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translation: makes me think about the abortion loss. i can't remember which year but it was a really great step forward. we have lost a very special lady. i benefited from her abortion legislation and at the time, that was extraordinary. she was one of the first push for independent women to get involved in politics, despite having suffered enormously but without ever complaining. earlier i spoke to the economist bureau chief sophie pedder in paris, about simone weil‘s legacy and how she was a woman ahead of her time. when you look at what she was campaigning for in the 1970s, as health minister, she argued in parliament for the legalisation of abortion. she was really taking on a very conservative, male establishment and when you look at her giving a speech in the national assembly in the french parliament, she was a woman in front of her own male audience, only nine female
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deputies at the time, she really wa nted deputies at the time, she really wanted to bring france i think, in the modern era and make it a more socially liberal society. it came after the 1968 student uprising when there was a reaction against a much more conservative culture. she wa nted more conservative culture. she wanted to modernise france in a way that was ahead of her time. let's go back to our developing story, that breaking story from new york. the new york police commissioner says that the gunmen who opened fire at a hospital in the city is now dead. local media reported that at least three people had been wounded in this attack at the bronx lebanon hospital. reports say the suspect was a current or former employee. a police spokesperson did not specify how many people had been hurt in this incident. the hospital is north of manhattan. we will continue to monitor that for you for the time being. if you are heading out to the united
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states or indeed canada, if you are heading west, you will be greeted with a lot of fine and dry and sunny weather. if heading east, potentially you will be greeted with some thunderstorms and potential rain. looking at the satellite picture in the last 2a hours, we can see how dry it has been across the west. heavy rain and thunderstorms have been affecting central and eastern parts of the states and also eastern parts of the states and also eastern canada. for the week in, not looking very different. humid air from the gulf of mexico feeding the thunderstorms. warm and humid and storms could be pretty violent for texas, all the way up the eastern canada. south asia, some heavy rain. south—west monsoon in full swing and it is pretty much where it should be for the time of year. the north west corner, we have seen some heavy rain in the last couple of days. could be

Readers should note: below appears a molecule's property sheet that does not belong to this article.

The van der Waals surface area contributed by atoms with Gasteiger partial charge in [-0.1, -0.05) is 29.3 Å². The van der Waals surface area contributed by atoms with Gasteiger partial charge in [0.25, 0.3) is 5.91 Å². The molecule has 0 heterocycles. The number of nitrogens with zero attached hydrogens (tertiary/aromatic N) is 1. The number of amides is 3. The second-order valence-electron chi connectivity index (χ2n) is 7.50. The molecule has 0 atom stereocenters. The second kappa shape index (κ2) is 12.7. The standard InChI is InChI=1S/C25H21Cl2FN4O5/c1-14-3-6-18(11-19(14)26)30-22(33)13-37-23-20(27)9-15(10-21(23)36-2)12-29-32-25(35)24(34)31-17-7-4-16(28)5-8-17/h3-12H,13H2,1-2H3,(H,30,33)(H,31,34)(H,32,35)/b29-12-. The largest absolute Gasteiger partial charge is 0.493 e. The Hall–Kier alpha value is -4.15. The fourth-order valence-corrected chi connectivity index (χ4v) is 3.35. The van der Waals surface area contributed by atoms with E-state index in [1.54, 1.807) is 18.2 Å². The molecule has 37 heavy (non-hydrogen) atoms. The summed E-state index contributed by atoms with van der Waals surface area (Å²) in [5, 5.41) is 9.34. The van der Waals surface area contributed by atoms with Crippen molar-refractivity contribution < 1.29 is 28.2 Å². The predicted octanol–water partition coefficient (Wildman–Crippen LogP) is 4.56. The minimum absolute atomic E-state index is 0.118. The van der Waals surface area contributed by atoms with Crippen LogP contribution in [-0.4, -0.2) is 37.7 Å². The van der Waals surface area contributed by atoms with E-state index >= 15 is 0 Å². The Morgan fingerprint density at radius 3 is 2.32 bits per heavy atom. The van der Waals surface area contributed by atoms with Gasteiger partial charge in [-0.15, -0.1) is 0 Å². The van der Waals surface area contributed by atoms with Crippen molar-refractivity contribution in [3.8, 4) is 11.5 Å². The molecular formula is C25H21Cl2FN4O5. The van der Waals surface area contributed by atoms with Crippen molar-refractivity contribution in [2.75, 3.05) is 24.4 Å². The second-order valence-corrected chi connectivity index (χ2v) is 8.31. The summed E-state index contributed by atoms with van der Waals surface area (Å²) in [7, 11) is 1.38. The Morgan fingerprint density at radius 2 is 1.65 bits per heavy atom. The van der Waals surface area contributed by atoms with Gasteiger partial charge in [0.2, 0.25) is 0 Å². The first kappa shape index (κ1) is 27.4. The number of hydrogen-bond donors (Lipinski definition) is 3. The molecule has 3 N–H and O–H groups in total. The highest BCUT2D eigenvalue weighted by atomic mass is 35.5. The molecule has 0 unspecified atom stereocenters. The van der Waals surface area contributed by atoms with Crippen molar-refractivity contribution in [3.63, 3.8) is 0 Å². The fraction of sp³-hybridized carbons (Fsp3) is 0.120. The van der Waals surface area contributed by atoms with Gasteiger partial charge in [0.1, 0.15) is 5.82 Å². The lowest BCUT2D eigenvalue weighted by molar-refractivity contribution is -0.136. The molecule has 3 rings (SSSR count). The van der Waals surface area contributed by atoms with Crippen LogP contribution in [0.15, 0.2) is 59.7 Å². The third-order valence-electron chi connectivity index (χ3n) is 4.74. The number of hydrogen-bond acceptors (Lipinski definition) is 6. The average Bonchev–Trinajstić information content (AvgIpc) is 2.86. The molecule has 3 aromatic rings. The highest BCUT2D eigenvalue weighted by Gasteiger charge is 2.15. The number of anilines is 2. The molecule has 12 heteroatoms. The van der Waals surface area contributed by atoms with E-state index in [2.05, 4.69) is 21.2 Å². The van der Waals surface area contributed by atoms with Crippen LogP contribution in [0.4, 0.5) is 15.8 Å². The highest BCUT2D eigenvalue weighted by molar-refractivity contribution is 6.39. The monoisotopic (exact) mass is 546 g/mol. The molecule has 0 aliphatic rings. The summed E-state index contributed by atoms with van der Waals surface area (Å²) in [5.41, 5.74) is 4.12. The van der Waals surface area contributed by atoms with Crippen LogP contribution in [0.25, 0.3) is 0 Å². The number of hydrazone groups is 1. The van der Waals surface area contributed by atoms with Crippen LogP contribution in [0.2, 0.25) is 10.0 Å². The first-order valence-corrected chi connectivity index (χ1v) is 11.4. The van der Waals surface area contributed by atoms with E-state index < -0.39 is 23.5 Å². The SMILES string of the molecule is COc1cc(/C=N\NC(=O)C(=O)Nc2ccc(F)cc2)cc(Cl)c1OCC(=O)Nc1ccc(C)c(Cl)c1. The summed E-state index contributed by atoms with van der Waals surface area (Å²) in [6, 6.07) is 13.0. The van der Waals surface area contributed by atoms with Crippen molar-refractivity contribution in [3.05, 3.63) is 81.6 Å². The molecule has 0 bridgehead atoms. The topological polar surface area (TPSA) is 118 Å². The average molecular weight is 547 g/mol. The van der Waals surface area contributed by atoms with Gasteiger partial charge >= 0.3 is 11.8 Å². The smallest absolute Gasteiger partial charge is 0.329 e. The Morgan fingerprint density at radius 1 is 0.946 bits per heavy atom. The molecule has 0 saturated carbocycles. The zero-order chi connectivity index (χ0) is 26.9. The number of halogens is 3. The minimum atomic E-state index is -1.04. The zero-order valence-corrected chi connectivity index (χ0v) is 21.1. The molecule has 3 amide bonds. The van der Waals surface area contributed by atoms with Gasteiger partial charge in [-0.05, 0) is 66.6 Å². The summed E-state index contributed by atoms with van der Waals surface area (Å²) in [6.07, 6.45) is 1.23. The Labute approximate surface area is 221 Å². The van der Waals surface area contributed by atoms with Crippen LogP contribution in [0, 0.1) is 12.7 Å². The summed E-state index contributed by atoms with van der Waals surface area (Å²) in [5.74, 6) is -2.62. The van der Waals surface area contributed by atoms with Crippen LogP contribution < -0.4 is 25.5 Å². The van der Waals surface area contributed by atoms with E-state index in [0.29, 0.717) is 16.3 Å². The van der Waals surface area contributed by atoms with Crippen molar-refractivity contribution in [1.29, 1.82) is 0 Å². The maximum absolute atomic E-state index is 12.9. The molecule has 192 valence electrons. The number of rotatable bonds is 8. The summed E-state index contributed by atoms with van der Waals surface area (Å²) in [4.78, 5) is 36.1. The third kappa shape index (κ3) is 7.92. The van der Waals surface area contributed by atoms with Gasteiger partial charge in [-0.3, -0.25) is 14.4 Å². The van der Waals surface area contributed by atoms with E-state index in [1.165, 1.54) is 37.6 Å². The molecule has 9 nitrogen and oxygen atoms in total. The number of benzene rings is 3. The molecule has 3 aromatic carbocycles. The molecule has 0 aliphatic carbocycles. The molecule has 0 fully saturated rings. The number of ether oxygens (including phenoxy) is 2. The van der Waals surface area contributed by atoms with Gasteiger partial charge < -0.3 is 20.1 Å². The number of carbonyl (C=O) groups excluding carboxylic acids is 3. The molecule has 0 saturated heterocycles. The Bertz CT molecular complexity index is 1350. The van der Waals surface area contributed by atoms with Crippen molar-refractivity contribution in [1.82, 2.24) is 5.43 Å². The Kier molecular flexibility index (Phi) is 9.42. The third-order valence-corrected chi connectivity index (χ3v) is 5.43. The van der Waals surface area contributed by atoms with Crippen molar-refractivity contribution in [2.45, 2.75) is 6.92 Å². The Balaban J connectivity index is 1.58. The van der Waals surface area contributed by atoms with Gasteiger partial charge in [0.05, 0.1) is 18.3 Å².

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looking at another four to five millimetres of rain doing the course of the weekend. likely to be more flooding in places. europe, we have seen huge contrast in temperature and weather conditions. central and northern parts have been bombarded with strong winds, heavy rain and thunderstorms. north east germany has seen torrential downpours to end the working week. these thunderstorms will be moving north and east words into western russia and east words into western russia and the baltic states. further south, it is all about the heatwave, particularly across the south east corner. in the canary isles, a lot of fine weather, temperatures around 28, 30 degrees on saturday. the iberian peninsula sees lower temperatures than normal for this time of year. even a few showers across south eastern spain. in france, remains quite unsettled but
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some sunshine and quite pleasant in nice. a bit cooler of late for italy. this intense heatwave is producing temperatures over a0 degrees and it will persist during the week. it is the start of next week that the weather front moves into the heatwave and brings temperatures down and spark off some violent thunderstorms. we will keep you updated. at home, this weekend, things looking a little better thanks to high pressure and we should see dry and bright weather. you can see the high pressure nudging in from the south west. in between two weather systems and this will bring increasing amounts of wind and rain to northern ireland and scotland. but some sunshine around. light winds as well and it will feel quite warm. a full uk weather forecast can be senio in about half an hour so stay tuned. —— about half an hour so stay tuned. —— a full about half an hour so stay tuned. —— afull uk about half an hour so stay tuned. —— a full uk weather forecast can be seen here. you are watching bbc news. the
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headlines: at gunmen who opened fire ina headlines: at gunmen who opened fire in a hospital at the city of new york is now dead. three doctors were shot at the hospital. the suspect may have been an employee or former employee at this institution. the council leader responsible for g re nfell tower, the council leader responsible for grenfell tower, where a leased 80 people died in a fire, has resigned. nick pagett—brown stood down after this council was criticised for its response. larry miller pen as been put under investigation as part of an inquiry into the misuse of european parliament funds. she has denied any wrongdoing. the german parliament has voted to legalise same—sex marriage.